There is record global demand for new data centers, but availability of power is hampering market growth. That’s one of the key findings from a new CBRE report: Global Data Center Trends 2023.
“Large corporations are finding it increasingly difficult to find enough data center capacity,” the report says. “Low supply, construction delays, and power challenges are impacting all markets.” The report covers North America, Europe, Latin America, and Asia-Pacific.
In Northern Virginia, a U.S. nexus of data centers, “power availability issues are reflective of transmission and distribution issues, not power generation,” the report says. “Power supply concerns raise questions about future development, but the bottleneck should ease by 2025 or 2026.”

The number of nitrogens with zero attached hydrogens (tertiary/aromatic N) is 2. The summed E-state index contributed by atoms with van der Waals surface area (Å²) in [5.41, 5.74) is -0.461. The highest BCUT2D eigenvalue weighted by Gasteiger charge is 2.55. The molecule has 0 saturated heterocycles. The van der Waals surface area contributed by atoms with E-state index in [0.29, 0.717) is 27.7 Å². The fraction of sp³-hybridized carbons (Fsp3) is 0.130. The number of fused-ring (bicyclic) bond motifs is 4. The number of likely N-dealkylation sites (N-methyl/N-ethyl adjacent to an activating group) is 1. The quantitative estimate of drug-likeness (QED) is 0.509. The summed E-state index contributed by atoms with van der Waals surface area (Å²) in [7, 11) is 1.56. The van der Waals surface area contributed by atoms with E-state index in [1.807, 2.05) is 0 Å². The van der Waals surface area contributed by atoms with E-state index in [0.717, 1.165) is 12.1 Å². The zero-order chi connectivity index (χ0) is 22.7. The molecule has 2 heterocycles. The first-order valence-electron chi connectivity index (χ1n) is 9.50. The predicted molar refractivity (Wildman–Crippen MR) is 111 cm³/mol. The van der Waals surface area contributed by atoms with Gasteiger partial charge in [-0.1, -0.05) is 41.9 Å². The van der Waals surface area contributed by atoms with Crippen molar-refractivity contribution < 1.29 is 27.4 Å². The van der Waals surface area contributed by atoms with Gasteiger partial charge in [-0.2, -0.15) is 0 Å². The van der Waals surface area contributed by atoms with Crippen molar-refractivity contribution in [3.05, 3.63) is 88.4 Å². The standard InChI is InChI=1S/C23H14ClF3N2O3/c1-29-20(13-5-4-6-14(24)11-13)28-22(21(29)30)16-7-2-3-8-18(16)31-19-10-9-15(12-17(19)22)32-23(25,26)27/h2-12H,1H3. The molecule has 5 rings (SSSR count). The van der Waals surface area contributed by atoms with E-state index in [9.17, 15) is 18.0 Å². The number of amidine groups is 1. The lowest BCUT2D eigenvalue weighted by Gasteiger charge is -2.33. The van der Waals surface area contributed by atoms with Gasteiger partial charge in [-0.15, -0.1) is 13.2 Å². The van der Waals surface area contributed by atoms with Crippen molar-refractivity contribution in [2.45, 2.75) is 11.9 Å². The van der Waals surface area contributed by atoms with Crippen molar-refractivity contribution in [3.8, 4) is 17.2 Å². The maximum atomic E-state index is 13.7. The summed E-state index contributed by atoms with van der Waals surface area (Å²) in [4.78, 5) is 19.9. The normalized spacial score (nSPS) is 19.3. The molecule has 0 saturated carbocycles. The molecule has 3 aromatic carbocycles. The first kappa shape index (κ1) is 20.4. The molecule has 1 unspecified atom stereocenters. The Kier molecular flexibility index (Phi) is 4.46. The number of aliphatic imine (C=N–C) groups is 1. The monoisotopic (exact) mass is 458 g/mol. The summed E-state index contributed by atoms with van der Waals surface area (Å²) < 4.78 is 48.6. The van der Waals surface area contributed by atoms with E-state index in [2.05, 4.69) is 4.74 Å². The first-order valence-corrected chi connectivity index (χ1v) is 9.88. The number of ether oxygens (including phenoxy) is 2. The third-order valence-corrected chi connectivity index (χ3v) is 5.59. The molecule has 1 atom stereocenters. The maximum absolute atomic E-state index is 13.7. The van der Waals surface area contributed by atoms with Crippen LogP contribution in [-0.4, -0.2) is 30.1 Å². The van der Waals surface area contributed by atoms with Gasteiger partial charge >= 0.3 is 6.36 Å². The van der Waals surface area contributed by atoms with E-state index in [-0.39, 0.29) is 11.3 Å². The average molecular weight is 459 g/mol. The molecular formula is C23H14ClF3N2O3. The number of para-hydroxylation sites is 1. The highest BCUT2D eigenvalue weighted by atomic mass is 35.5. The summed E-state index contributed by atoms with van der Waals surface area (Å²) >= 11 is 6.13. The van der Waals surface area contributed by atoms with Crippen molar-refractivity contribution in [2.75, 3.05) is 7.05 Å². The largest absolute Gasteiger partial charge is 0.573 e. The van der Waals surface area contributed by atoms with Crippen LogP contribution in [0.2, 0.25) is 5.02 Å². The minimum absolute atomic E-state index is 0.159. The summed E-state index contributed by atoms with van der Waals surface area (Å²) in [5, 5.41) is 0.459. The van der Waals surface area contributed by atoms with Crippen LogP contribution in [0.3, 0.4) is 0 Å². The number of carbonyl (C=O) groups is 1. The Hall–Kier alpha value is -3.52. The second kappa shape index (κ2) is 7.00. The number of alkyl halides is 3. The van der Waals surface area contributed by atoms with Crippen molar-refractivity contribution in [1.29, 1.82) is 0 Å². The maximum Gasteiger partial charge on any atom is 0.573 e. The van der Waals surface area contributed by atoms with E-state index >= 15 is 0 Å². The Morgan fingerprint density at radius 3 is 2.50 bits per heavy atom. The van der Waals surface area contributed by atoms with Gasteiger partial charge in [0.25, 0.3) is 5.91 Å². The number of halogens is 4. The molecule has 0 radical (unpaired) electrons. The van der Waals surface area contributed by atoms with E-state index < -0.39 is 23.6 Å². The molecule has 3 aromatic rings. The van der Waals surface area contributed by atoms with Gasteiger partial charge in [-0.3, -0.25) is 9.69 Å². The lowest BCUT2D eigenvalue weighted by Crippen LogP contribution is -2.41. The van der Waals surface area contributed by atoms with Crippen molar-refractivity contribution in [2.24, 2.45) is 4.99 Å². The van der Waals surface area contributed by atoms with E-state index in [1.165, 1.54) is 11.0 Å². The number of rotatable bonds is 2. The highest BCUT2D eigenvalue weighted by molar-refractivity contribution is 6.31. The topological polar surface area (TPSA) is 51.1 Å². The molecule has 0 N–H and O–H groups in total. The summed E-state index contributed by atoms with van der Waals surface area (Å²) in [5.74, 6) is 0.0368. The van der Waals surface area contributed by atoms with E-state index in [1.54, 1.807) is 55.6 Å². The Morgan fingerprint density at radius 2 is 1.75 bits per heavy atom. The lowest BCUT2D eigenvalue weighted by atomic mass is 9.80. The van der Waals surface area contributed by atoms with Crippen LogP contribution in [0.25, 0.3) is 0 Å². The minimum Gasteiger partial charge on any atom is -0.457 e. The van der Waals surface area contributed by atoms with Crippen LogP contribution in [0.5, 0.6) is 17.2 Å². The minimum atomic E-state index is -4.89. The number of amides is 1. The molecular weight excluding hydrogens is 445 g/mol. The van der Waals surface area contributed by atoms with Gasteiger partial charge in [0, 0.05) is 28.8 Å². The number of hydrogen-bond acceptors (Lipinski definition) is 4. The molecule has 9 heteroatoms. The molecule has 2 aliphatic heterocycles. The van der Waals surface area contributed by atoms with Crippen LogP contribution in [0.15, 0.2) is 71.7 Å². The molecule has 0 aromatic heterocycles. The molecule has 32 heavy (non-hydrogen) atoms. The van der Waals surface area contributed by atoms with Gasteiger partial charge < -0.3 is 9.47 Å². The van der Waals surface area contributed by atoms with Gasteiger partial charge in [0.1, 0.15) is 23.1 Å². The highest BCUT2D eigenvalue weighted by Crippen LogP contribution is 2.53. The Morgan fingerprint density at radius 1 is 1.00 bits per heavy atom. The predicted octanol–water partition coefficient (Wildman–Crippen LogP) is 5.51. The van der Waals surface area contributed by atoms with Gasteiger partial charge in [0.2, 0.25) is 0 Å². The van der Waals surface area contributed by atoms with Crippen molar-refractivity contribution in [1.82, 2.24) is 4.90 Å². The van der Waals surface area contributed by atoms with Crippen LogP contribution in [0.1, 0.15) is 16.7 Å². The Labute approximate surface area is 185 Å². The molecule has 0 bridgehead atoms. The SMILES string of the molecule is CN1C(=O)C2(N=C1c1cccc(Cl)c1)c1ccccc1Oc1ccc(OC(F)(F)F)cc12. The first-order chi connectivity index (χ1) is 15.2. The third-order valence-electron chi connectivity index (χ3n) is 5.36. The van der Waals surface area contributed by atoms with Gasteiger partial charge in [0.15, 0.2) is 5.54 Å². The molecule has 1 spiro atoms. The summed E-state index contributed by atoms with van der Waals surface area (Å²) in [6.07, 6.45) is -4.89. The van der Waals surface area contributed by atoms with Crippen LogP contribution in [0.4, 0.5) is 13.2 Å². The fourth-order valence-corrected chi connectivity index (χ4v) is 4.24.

In Europe, “the data center industry’s largest customers are securing power capacity at such an increasing volume that it’s outpacing completed development,” the report says.
Other notable findings include:
- Certain secondary markets with robust power supplies stand to attract more data center operators.
- Northern Virginia remains the world’s largest data center market with 2,132 megawatts (MW) of total inventory.
- Northern Virginia, Silicon Valley, Dallas/Ft. Worth, and Chicago markets saw a record amount of construction over the past year.
- The shortage of data center capacity is causing price increases. Singapore has the highest rental rates at $300 to $450 per month for a 250- to 500-kilowatt (kW) requirement, while Chicago has the lowest at $115 to $125.
Rapid growth in artificial intelligence, streaming, gaming, and self-driving cars, is expected to drive continued strong data center demand. This will spur innovations in data center design and technology as operators aim to deliver the capacity that meets increased power density requirements of high-performance computing.